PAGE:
Getting Started with Resumes and Cover Letters
When should I use a resume, and when should I use a CV?
Think about who will be reading your resume. For academic jobs, you use a CV so that people in your field will appreciate
the specifics of your research and your accomplishments within your field. If you’re applying for a nonacademic job for
which the people doing the hiring will have a background similar to your own—say, a research institute, or a research
position in industry—then your academic CV is probably fine to use. However, if you’re applying for positions for which a
PhD isn’t necessarily required, or if you can’t count on your reader having enough of a background in your discipline to
understand your research, then you’ll likely want to use a resume.
What is the difference between a CV and a resume?
A resume is typically shorter, 1-2 pages at most, and will dedicate more space to your functional work experience while
focusing less on academic awards, conference presentations, and publications. Depending on your intended reader, you will
likely go into less detail on the specifics of your research and teaching topics, but rather highlight the transferable skills you
developed through this work.
I’m planning on applying to several different types of jobs. Will I be expected to write different resumes for each one?
Here again, it is important to think about your reader. Let’s say you are receiving a PhD in mechanical engineering, and are
applying for jobs in industry, as well as for quantitative positions in investment banks and generalist positions in big
consulting firms. You might use a version of your academic CV for industry, though perhaps going into more detail on
internships you may have held, as well as any practical applications of your research. The investment banks will be more
interested in quantitative analysis skills, so you’d want to be clear how you developed those skills in the course of your
research. Consulting firms will be concerned with how you’ve developed leadership and teamwork skills; in that case, you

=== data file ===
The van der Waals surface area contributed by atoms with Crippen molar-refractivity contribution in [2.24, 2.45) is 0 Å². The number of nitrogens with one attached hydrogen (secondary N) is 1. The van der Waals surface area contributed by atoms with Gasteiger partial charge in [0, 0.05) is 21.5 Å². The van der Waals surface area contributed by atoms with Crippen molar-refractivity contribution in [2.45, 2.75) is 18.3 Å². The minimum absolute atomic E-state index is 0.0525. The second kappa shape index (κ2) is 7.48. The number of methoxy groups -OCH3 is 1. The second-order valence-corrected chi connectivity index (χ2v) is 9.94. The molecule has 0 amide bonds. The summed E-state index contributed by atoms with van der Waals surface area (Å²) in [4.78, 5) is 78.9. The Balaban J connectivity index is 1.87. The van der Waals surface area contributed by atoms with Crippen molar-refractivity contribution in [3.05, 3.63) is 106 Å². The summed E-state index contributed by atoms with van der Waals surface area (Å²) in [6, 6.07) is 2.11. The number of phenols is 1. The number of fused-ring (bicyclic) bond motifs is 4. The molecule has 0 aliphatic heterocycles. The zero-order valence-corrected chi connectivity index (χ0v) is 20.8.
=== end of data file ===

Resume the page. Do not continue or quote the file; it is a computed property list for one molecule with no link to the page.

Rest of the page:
might include less detail about your research experience, but include more information about involvement with student
groups, volunteer work, or internships that may have allowed you to develop these skills.
A friend of mine who is in business school told me I need to have a one page resume. Is that true?
It depends. If you are a doctoral candidate applying for jobs that require a PhD degree, or if you are being recruited because
of your PhD, then having a two page resume is fine. However, if you are a master’s degree candidate, or if you will be
applying for positions that do not require a PhD, then having a two page resume may send a signal that you’re
―overqualified‖ or otherwise not fitting the mold of a typical candidate for entry to mid-level jobs in business. For BA/BS
and MBA candidates, a one page resume is the norm. When in doubt, ask one of the GSAS counselors.
Are there formatting guidelines I should keep in mind?
Stick to a common font like Times New Roman or Garamond, and avoid text boxes, underlining, or shading. Font size should
be between 10 and 12 point, and kept consistent throughout the document. Margins should be equal all the way around the
page, and should be at least three quarters of an inch in size.
Can someone at OCS review my resume?
Yes. Each semester the GSAS counselors hold weekly walk-in hours, as well as two days of special drop-in sessions
(typically in September and May) for GSAS students interested in having their CVs or resumes critiqued. Students may also
have their resumes reviewed as part of a counseling appointment with a GSAS staff member (to schedule an appointment,
visit the OCS website and follow the directions on Crimson Careers or call 617-495-2595).